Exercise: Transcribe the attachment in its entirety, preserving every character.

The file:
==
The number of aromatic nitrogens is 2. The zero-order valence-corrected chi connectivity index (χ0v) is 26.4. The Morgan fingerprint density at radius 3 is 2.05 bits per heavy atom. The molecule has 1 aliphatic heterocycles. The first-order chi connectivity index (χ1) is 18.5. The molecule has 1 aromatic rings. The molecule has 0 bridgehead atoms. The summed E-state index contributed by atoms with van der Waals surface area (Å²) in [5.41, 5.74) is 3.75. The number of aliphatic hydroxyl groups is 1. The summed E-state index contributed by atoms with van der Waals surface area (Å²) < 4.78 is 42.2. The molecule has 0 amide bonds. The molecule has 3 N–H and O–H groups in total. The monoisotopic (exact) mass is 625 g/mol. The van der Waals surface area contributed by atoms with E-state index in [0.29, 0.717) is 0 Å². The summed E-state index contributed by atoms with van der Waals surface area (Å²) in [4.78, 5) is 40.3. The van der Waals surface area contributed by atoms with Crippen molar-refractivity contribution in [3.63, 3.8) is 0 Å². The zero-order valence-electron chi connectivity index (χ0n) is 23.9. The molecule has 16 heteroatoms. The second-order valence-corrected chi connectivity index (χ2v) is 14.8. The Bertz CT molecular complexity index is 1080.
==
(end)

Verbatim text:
The number of aromatic nitrogens is 2. The zero-order valence-corrected chi connectivity index (χ0v) is 26.4. The Morgan fingerprint density at radius 3 is 2.05 bits per heavy atom. The molecule has 1 aliphatic heterocycles. The first-order chi connectivity index (χ1) is 18.5. The molecule has 1 aromatic rings. The molecule has 0 bridgehead atoms. The summed E-state index contributed by atoms with van der Waals surface area (Å²) in [5.41, 5.74) is 3.75. The number of aliphatic hydroxyl groups is 1. The summed E-state index contributed by atoms with van der Waals surface area (Å²) < 4.78 is 42.2. The molecule has 0 amide bonds. The molecule has 3 N–H and O–H groups in total. The monoisotopic (exact) mass is 625 g/mol. The van der Waals surface area contributed by atoms with E-state index in [0.29, 0.717) is 0 Å². The summed E-state index contributed by atoms with van der Waals surface area (Å²) in [4.78, 5) is 40.3. The van der Waals surface area contributed by atoms with Crippen molar-refractivity contribution in [3.63, 3.8) is 0 Å². The zero-order valence-electron chi connectivity index (χ0n) is 23.9. The molecule has 16 heteroatoms. The second-order valence-corrected chi connectivity index (χ2v) is 14.8. The Bertz CT molecular complexity index is 1080.